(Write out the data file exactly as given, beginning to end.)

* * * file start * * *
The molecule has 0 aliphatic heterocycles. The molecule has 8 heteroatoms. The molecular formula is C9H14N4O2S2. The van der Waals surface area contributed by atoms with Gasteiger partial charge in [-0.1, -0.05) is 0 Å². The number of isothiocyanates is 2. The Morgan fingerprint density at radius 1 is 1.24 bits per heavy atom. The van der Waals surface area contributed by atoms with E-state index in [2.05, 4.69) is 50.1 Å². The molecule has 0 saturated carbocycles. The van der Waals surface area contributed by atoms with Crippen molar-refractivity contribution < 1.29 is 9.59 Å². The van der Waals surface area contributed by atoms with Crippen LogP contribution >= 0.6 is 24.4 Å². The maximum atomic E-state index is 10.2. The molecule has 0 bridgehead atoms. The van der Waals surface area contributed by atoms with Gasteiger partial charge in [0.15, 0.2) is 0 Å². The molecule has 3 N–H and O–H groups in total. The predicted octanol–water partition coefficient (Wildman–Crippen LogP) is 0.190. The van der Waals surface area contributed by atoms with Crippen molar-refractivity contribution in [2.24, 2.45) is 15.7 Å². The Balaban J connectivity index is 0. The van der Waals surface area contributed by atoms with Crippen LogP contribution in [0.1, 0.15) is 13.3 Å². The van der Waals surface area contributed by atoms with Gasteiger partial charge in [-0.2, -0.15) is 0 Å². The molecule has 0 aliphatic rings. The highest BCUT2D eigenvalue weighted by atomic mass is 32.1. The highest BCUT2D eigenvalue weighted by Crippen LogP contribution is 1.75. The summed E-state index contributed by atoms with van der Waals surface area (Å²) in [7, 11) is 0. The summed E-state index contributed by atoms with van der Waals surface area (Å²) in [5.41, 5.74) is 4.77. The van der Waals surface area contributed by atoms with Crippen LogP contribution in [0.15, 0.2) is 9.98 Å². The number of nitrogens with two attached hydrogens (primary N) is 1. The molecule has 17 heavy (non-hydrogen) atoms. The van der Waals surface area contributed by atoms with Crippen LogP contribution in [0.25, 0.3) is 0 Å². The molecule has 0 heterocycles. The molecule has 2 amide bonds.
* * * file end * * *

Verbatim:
The molecule has 0 aliphatic heterocycles. The molecule has 8 heteroatoms. The molecular formula is C9H14N4O2S2. The van der Waals surface area contributed by atoms with Gasteiger partial charge in [-0.1, -0.05) is 0 Å². The number of isothiocyanates is 2. The Morgan fingerprint density at radius 1 is 1.24 bits per heavy atom. The van der Waals surface area contributed by atoms with E-state index in [2.05, 4.69) is 50.1 Å². The molecule has 0 saturated carbocycles. The van der Waals surface area contributed by atoms with Crippen molar-refractivity contribution < 1.29 is 9.59 Å². The van der Waals surface area contributed by atoms with Crippen LogP contribution >= 0.6 is 24.4 Å². The maximum atomic E-state index is 10.2. The molecule has 0 bridgehead atoms. The van der Waals surface area contributed by atoms with Gasteiger partial charge in [0.15, 0.2) is 0 Å². The molecule has 3 N–H and O–H groups in total. The predicted octanol–water partition coefficient (Wildman–Crippen LogP) is 0.190. The van der Waals surface area contributed by atoms with Crippen molar-refractivity contribution in [2.24, 2.45) is 15.7 Å². The Balaban J connectivity index is 0. The van der Waals surface area contributed by atoms with Crippen LogP contribution in [0.1, 0.15) is 13.3 Å². The van der Waals surface area contributed by atoms with Gasteiger partial charge in [-0.2, -0.15) is 0 Å². The molecule has 0 aliphatic rings. The highest BCUT2D eigenvalue weighted by atomic mass is 32.1. The highest BCUT2D eigenvalue weighted by Crippen LogP contribution is 1.75. The summed E-state index contributed by atoms with van der Waals surface area (Å²) in [7, 11) is 0. The summed E-state index contributed by atoms with van der Waals surface area (Å²) in [5.41, 5.74) is 4.77. The van der Waals surface area contributed by atoms with Crippen LogP contribution in [0.15, 0.2) is 9.98 Å². The number of nitrogens with two attached hydrogens (primary N) is 1. The molecule has 17 heavy (non-hydrogen) atoms. The van der Waals surface area contributed by atoms with Crippen LogP contribution in [0.25, 0.3) is 0 Å². The molecule has 0 heterocycles. The molecule has 2 amide bonds.